The Zoo Technology Program is a competency-based learning program which is made possible through a partnership between CAZA, ABES and NAIT. They have developed curricula customized to meet the varied needs of the zoo industry. The programs include:

  • Workplace Skills – Communication, Problem Solving and Conflict Management
  • Sanitation and Safety - Safe Zoo Management Practices and Safety Awareness
  • Basic Biology for Zookeepers
  • Animal Care, Watering, Feeding and Medicating
  • Animal Health and Veterinary Support
  • Physical Plant and Equipment Maintenance
  • Professional Practices and Visitor Relations
  • Horticultural Support
The training program, by providing additional knowledge and developing skills, will serve as an aid to advance zookeepers in their discipline. The training program encourages participation and leadership by zookeepers in both zookeeping and related professions at both the national and international levels.     More Information

In order for the program to be accessible to persons presently employed as zookeepers, the courses are designed to be distance-delivered using the internet and course manuals for home study. CAZA and NAIT are working together to ensure the cooperation of zoos across the country for students to complete the practicum sections of the program.

The Zoo Animal Technology program will objectively measure the level of achievement in the program by participating personnel. Trainees who successfully challenge respective modules will receive advanced credit toward course completion.

This national zookeeper training program is designed to service the needs and interests of both the trainees and trainers as well as the zoos of North America. For additional information, or to receive an application form, please contact Lorraine Zwicker, Program Assistant, ABES 2000 Ltd at 403-232-8758, fax at 403-265-9368, or e-mail lorraine.z@abes.ca.

http://www.aza.org  Assoc. Of Zoos and Aquariums

Taking a Walk On The Wild Side and learning A Wild Wisdom!

 Opportunities Animal Pet Care

And Here

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Recommended Reading Material

1) Working with Wildlife: A Guide to Careers in the Animal World (Science, College and Career Guidance), by Thane Maynard and Jane Goodall (ISBN: 0531164152).  “Although many young people are intrigued by careers involving animals, they often think only of veterinary work with pets. Using a conversational tone, Maynard presents a much wider sampling of wildlife-related options – from training wild animals and working with insects to directing a conservation program.”

2) Outdoor Careers: Exploring Occupations in Outdoor Fields, by Ellen Shenk (ISBN: 0811728730).  “Job descriptions and up-to-date information about salaries, employment outlook, and educational requirements for everything from farming to forestry to oceanography, as well as interviews with professionals that offer a personal look at specific jobs and insight on day-to-day responsibilities.  An indispensable resource for anyone – of any age – who wants to choose or change careers.”

3) Opportunities in Zoo Careers, by Blythe Camenson (ISBN: 0844223131).  “You’ll find current educational and professional requirements for diverse careers with animals; discussion of related jobs in wildlife rehabilitation, public relations, and education; interviews with practicing professionals; salary and employment figures for a wide range of positions in diverse settings; valuable information on professional associations and publications related to zoos and aquariums.”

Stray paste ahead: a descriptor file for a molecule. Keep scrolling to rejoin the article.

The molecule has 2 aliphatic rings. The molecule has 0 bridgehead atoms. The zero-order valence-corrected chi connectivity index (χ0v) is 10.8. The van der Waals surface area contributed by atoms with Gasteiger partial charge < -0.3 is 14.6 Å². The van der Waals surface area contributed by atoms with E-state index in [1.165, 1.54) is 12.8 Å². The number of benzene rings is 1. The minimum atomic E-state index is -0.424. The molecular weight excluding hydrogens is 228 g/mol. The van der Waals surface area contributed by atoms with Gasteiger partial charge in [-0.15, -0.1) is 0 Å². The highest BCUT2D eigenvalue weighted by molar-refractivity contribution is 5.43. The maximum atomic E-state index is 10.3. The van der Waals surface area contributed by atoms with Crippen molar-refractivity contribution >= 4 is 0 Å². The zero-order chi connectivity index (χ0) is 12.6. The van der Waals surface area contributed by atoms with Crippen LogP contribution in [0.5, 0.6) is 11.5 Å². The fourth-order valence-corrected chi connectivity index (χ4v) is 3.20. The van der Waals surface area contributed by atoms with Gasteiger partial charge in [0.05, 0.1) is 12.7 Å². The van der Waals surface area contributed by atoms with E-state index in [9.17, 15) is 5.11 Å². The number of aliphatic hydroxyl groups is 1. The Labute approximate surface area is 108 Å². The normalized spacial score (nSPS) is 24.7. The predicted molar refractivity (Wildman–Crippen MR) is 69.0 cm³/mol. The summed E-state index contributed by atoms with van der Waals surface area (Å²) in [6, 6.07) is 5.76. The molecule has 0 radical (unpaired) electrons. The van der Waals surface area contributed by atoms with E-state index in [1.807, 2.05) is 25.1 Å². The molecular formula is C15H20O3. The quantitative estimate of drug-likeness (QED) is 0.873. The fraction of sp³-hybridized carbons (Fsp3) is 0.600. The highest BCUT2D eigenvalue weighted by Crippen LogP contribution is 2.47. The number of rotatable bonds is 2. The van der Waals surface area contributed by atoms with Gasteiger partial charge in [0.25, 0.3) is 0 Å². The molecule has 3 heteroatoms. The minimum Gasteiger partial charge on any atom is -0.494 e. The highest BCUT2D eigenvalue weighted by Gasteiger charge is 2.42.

4) Cool Careers for Girls With Animals (Cool Careers for Girls Series), by Ceel Pasternak and Linda Thornburg (ISBN: 1570231052).  “Features such jobs as horse farm owner, veterinarian, exotic animal trainer, and bird handler/interpreter.”

5) Careers for Animal Lovers & Other Zoological Types (Paperback) by Louise Miller

6) Working With Wildlife: A Guide to Careers in the Animal World (Single Title: Social Studies: College and Career Guidance) (Library Binding) by Thane Maynard

7) Careers With Animals: Exploring Occupations Involving Dogs, Horses, Cats, Birds, Wildlife, And Exotics (Paperback)
by
Ellen Shenk

8) How Do I Become A...? - Veterinarian (How Do I Become A...?) (Board book)
by
Englart/Casolino

9) I Want to Be a Veterinarian (I Want To Be) (Paperback)
by
Stephanie Maze

10) Careers for Nature Lovers & Other Outdoor Types (Paperback)
by
Louise Miller

 

 

For even more ideas, please visit the following site!

Animal Arks Site

Unusual Animal Career Series Animal Careers/Animal Jobs

Want to find a Job working with animals then go here

Animal Jobs

 
 
 
 
 
Resources/Credit (Animal-Related Careers)

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Copyrightę  A Wolf Adventure, A Wild Encounter.  All rights reserved, unless stated otherwise via credit to another. Questions about usage of our written work, or photos?  Please contact us. We are always happy to help out others.  please contact  wolfechovalley@msn.com  1 (306) 922-4510

Please Note: We are not provincially, or federally funded. We work to support the outreach work, any programs, and the wolves out of our own pockets, NOT the other way around Through your sponsorship and buying wolf gifts from us, you are not supporting US the human caretakers, any funds ALWAYS 100% go towards future educational programs, & expansion/enrichment for the wolves only, we work jobs like everyone else to support ourselves. The wolves are not bred for profit, nor do we make a living off their lives. We believe if wild has to be in captivity, that they should have jobs to help their wild brethren via educating with their wild messages. We believe in keeping wild; wild and thus actively participate via partaking ourselves in, and financially supporting other worthy wildlife rehab organizations, & wildlife/habitat conservation organizations.